Bayern Munich won their 23rd German championship on Saturday after beating Eintracht Frankfurt 1-0 at the Waldstadion.
David Alaba missed a first-half penalty for the guests, but Bastian Schweinsteiger scored what proved to be the title-winning goal when he accepted Phillip Lahm’s cross on the half-turn and flicked the ball into the back of the net with a delicate back-heel.
The victory meant that Bayern Munich would maintain their 20-point lead on second-place Borussia Dortmund with six rounds to play, making their Bundesliga triumph the most decisive in the history of the top flight.
Schweinsteiger, it goes without saying, has been central to Bayern’s success this season, but there have been other key contributors as well.
Following is a look at five of them, starting with Saturday’s hero.
It’s funny to think that Bastian Schweinsteiger is still just 28 years old. It seems only yesterday that he was breaking into Bayern Munich’s first team ahead of the 2006 World Cup, although in those days his role was that of an attacking midfielder and winger—a testament to the comfort with which he has adapted his game in the years since.
These days, Schweinsteiger is one of the best central midfielders in world football. He is no less important to Bayern than Andrea Pirlo is to Juventus or Xavi to Barcelona, and given how mightily his side struggled without him last season as he battled injury, there’s a case to be made that no player is quite as important to his club as the German international.
In the 40 matches Schweinsteiger has started so far this season for club and country, he has been on the winning side 33 times and has lost only twice. And in the run-up to the title, he has started 16 winning matches in a row.
The 2012-13 championship is his sixth (he has also won five league cups), which means he has been involved in more than a quarter of Bayern Munich’s titles. Incredible stuff.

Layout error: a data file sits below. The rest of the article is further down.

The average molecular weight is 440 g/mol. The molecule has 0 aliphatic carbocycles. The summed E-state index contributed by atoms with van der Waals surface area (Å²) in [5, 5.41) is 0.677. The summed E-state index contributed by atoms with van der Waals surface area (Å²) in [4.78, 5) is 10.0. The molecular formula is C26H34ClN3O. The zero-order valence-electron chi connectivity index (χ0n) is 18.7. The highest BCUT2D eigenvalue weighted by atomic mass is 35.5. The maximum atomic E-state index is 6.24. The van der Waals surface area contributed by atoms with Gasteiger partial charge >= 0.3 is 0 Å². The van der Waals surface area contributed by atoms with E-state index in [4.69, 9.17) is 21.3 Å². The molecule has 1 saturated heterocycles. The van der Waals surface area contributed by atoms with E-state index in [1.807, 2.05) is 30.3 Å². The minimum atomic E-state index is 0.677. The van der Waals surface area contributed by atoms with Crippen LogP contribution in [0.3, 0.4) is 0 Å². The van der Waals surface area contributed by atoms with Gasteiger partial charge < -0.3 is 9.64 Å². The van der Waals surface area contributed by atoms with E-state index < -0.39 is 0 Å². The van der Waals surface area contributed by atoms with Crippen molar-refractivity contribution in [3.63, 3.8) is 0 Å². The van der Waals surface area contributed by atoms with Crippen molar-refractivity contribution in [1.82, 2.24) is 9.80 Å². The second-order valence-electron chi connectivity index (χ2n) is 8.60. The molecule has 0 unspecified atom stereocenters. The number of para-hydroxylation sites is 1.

In a way, you’ve got to feel for Jupp Heynckes.
The disappointment of last season—in which Bayern failed to win a single trophy—was attributed to him rather more than it should have been, and in January it was revealed that Pep Guardiola would be replacing him in the summer.
Since that announcement, Heynckes’ Bayern have won all 11 of their Bundesliga matches, outscoring their opponents by a combined 35-7.
The manager, 67, has also had the courage to pick Thomas Muller ahead of Arjen Robben much of the season to date, and the Germany attacker has rewarded him with 18 goals in all competitions.
The 2012-13 Bundesliga title comes 23 years after Heynckes’ last—won with Bayern during a previous stint in 1990. He also guided Real Madrid to Champions League glory in 1998.
Since making his full Bayern debut in a 3-0 win over Wolfsburg on Sept. 25, Javi Martinez has started 17 matches for the Bavarian giants, of which 16 were wins, and one was a draw.
The €40 million Bayern shelled out for him in the summer set a club transfer record, but after less than a full season at Allianz-Arena, the 24-year-old has continued his development as one of the best holding midfielders in the game, and alongside Schweinsteiger, he has come to form one half of the best central midfield tandem in Germany.
Already a veteran of 285 matches in club football, he has never played fewer than 36 games in a season and will continue that run of longevity next weekend against Nurnberg.
A former sweeper for both East Germany and the German national team following reunification, Matthias Sammer was unveiled as Bayern Munich’s sporting director last July, replacing Christian Nerlinger.
It was his influence that prodded Bayern into a summer of transfer activity that included the acquisitions of Javi Martinez and Dante—two players that have proved to be vital cogs in the FCB machine so far this season.
Sammer also had a thing or two to do with the pursuit of Pep Guardiola, and after only nine months on the job, he has already left an indelible mark on this team.
Almost exactly a year ago, Bayern Munich were still hopeful of winning a historic treble. Fighting for top spot in the Bundesliga with Borussia Dortmund, they were also on their way to the DFB Pokal final and would end up contesting the Champions League final at their own stadium as well.
They fell short on every front.
A 1-0 loss to Dortmund on April 11 all but ended the pursuit of the Bundesliga title, and on May 12, they were humiliated by the same side in the DFB Pokal. Seven days later, they blew a late lead in the Champions League final and ended up losing to Chelsea on penalties.
The pain of the triple-defeat stung, and from the first kick of the 2012-13 season, it was evident they were on a mission to right past wrongs.
An eight-match winning streak (in which they outscored their opponents by a combined 26-2) to start the campaign set a new Bundesliga record, and when they won the title on Saturday—after just 28 matches—they had yet to drop a single point in 2013.
On April 16, they’ll host Wolfsburg in a DFB Pokal semifinal, and a 2-0 aggregate lead on Juventus in the Champions League quarterfinals means they’ll likely progress to the final four of that competition as well.
Bayern may very well get their treble, if only a year later than they thought.